While James has explored suing Trump or his company, the Manhattan district attorney’s office has long pursued a parallel criminal investigation.

That probe had appeared to be progressing toward a possible criminal indictment, but slowed after a new district attorney, Alvin Bragg, took office in January.

A grand jury that had been hearing evidence disbanded.

As vociferous as Trump has been in defending himself in written statements and on the rally stage, legal experts say the same strategy could backfire in a deposition setting because anything he says could potentially be used against him or his company in the criminal investigation.

No former president has even been charged with a crime.

Mar-a-Lago raid

Top Republican leaders have flung their support behind Trump after an extraordinary FBI raid on his palatial Florida residence.

The news of the raid has sparked a political firestorm in an already bitterly divided country.

The FBI move marked a stunning escalation of legal probes into the 45th president.

Trump denounced the FBI raid as a “weaponization of the Justice System” by “Radical Left Democrats who desperately don’t want me to run for President in 2024.”

At the White House, Press Secretary Karine Jean-Pierre said President Joe Biden did not have any advance notice about the raid and respected the independence of the Justice Department.

Asked about the potential for civil unrest in reaction to Trump’s legal problems, Jean-Pierre said “there’s no place for political violence in this country.”

The FBI declined to provide a reason for the raid, but US media outlets said agents were conducting a court-authorised search related to the potential mishandling of classified documents that had been sent to Mar-a-Lago after Trump left the White House in January 2021.

A day after the raid on Mar-A-Lago, US Representative Scott Perry – a Trump ally – said that FBI agents had confiscated his cell phone, but did not specify why it was taken.

“This morning, while traveling with my family, three FBI agents visited me and seized my cell phone,” Perry told FOX News, condemning “these kinds of banana republic tactics.”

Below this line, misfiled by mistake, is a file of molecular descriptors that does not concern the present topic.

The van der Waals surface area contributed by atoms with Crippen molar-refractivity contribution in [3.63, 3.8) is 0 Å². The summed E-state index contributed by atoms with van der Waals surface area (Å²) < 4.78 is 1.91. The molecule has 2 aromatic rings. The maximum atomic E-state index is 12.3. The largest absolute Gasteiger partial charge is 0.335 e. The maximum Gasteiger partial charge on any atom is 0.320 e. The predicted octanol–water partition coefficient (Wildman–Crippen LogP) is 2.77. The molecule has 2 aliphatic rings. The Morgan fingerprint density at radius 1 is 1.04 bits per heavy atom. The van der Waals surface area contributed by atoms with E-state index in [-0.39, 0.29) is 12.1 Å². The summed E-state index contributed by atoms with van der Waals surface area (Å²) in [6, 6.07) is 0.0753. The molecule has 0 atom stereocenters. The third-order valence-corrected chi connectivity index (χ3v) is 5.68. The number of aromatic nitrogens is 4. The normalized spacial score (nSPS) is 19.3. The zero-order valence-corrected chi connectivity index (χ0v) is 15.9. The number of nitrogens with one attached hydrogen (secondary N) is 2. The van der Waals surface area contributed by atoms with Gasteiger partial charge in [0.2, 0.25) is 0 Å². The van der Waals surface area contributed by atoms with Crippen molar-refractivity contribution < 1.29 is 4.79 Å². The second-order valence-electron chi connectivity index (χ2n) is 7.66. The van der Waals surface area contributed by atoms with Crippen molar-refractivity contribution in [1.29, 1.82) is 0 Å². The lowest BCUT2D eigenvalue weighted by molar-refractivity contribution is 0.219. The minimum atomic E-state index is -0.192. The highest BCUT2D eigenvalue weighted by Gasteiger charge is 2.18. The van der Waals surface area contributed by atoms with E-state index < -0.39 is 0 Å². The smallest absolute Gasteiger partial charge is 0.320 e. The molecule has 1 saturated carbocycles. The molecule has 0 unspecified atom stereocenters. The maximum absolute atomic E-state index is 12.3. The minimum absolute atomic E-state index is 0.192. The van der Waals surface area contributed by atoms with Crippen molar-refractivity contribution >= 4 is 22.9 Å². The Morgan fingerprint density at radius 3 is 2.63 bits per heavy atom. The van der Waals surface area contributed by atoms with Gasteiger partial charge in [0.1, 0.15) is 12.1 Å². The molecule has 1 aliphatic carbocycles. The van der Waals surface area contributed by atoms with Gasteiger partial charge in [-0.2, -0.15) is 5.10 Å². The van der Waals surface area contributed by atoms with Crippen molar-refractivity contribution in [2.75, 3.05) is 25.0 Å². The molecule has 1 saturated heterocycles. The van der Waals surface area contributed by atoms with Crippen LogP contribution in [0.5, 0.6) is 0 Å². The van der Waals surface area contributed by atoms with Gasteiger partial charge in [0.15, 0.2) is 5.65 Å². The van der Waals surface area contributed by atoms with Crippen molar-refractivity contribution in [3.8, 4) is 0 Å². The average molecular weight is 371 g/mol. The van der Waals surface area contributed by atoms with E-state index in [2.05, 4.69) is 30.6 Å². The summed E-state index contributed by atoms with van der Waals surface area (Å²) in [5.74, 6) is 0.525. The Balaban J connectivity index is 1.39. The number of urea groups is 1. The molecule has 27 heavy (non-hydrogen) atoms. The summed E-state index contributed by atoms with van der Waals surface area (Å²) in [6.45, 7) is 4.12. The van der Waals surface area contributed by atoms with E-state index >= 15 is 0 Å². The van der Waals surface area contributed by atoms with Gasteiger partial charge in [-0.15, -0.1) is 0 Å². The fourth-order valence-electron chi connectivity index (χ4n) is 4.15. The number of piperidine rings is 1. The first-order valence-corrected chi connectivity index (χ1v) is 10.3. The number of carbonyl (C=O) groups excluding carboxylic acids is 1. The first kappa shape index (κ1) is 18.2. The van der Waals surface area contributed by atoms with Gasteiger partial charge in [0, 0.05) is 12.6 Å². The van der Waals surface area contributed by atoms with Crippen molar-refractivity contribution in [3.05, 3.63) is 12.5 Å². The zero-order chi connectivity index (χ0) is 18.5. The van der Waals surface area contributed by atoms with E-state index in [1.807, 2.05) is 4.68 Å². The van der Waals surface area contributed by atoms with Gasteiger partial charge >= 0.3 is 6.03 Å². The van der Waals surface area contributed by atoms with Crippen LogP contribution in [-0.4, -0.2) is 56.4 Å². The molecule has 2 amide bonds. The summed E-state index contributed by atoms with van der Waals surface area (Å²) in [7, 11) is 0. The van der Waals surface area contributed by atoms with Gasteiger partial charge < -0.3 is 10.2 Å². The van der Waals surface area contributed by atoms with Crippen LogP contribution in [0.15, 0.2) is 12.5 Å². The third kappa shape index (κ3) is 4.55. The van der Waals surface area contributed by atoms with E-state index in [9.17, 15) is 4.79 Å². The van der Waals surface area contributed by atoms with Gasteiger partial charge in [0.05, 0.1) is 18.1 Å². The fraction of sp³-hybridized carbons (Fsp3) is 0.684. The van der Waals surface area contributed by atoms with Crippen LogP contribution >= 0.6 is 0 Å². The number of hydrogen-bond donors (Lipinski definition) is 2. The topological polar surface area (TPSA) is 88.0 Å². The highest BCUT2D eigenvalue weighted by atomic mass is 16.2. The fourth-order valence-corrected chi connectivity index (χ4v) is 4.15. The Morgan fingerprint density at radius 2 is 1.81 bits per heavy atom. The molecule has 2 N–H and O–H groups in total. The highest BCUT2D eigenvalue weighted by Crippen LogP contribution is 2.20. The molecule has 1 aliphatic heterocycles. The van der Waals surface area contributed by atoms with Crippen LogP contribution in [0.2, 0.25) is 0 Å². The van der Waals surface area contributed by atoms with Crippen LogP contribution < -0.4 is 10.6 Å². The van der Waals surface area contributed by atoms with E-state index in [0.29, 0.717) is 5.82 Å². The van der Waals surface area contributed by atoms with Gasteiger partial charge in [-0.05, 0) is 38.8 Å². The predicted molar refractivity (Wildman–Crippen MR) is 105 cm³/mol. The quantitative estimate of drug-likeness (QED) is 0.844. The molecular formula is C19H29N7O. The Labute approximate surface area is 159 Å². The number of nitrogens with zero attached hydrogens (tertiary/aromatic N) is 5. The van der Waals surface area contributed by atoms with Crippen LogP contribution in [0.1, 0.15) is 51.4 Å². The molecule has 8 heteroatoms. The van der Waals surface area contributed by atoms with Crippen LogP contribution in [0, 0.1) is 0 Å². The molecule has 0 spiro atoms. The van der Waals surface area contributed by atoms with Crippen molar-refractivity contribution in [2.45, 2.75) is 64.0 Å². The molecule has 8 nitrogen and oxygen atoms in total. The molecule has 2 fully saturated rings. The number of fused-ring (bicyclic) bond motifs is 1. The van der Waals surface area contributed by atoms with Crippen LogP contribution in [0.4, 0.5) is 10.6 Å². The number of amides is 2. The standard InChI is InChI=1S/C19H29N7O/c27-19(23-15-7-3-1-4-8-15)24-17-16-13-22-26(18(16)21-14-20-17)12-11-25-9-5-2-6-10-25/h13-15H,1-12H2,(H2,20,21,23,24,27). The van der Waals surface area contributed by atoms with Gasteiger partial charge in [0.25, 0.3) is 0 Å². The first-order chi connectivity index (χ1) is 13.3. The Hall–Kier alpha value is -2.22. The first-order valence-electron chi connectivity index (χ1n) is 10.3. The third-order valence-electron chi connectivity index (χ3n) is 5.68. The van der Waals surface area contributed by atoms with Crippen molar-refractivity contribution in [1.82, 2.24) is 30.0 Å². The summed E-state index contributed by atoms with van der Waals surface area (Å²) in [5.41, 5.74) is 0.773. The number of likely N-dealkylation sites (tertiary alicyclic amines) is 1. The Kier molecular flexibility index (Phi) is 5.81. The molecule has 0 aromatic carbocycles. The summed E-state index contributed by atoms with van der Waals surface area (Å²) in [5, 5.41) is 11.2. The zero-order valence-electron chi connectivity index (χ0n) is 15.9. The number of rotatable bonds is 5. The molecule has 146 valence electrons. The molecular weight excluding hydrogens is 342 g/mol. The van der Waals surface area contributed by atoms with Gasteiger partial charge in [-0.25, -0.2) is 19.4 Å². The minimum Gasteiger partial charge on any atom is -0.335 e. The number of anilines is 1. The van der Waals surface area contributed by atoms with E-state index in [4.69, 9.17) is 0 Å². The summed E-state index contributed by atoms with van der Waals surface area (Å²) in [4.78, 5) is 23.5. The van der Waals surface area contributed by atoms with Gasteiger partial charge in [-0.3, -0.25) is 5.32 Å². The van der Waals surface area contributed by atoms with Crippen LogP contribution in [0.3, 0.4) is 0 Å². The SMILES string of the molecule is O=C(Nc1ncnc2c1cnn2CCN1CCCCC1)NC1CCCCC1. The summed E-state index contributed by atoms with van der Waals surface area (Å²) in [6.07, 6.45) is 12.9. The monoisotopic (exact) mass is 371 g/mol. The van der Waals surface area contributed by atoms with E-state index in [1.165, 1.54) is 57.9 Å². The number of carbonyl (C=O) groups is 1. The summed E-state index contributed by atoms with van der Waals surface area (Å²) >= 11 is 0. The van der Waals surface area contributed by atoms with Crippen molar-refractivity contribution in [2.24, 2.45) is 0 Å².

Trump’s former vice president Mike Pence, a potential 2024 rival, expressed “deep concern” and said the raid smacked of “partisanship” by the Justice Department.


Kevin McCarthy, who is seeking to become speaker of the House of Representatives if Republicans win November’s midterm elections, accused the Justice Department of “weaponized politicization.”

Republican Senator Lindsey Graham, a Trump ally, said “launching an investigation of a former president this close to an election is beyond problematic.”

Representative Elise Stefanik, the third-ranking House Republican, called it a “dark day in American history.”

“If the FBI can raid a US President, imagine what they can do to you,” Stefanik tweeted, to which Democratic Representative Ted Lieu replied: “Why can’t the FBI investigate a US President? We’re not Russia, where the law doesn’t apply to the head of state and his cronies.”

Nancy Pelosi, the Democratic speaker of the House, told NBC that “no person is above the law.”

The National Archives said in February that it had recovered 15 boxes of documents from Mar-a-Lago and asked the Justice Department to look into Trump’s handling of classified material.

The recovery of the boxes raised questions about Trump’s adherence to presidential records laws enacted after the 1970s Watergate scandal that require Oval Office occupants to preserve records.

Trump’s former communications director Alyssa Farah Griffin told CNN the raid could fire up his supporters, a small number of whom rallied outside Mar-a-Lago yesterday.

trump-fbi A Donald Trump supporter stands on a bridge outside the entrance to the former president's Mar-a-Lago estate Source: Lynne Sladky/PA

“If it’s seen as some sort of massive overreach and not something incredibly serious, this is a very good day for Donald Trump,” Farah Griffin said.

For weeks, Washington has been riveted by hearings in Congress about the January 6 storming of the Capitol and Trump’s attempts to overturn the 2020 election.

Attorney General Merrick Garland has been repeatedly pushed over whether the Justice Department is building a case against Trump over the Capitol riot.

Trump is also being investigated for his efforts to alter the 2020 voting results in the state of Georgia, while his business practices are being probed in New York in separate cases.

Additional reporting from © AFP 2022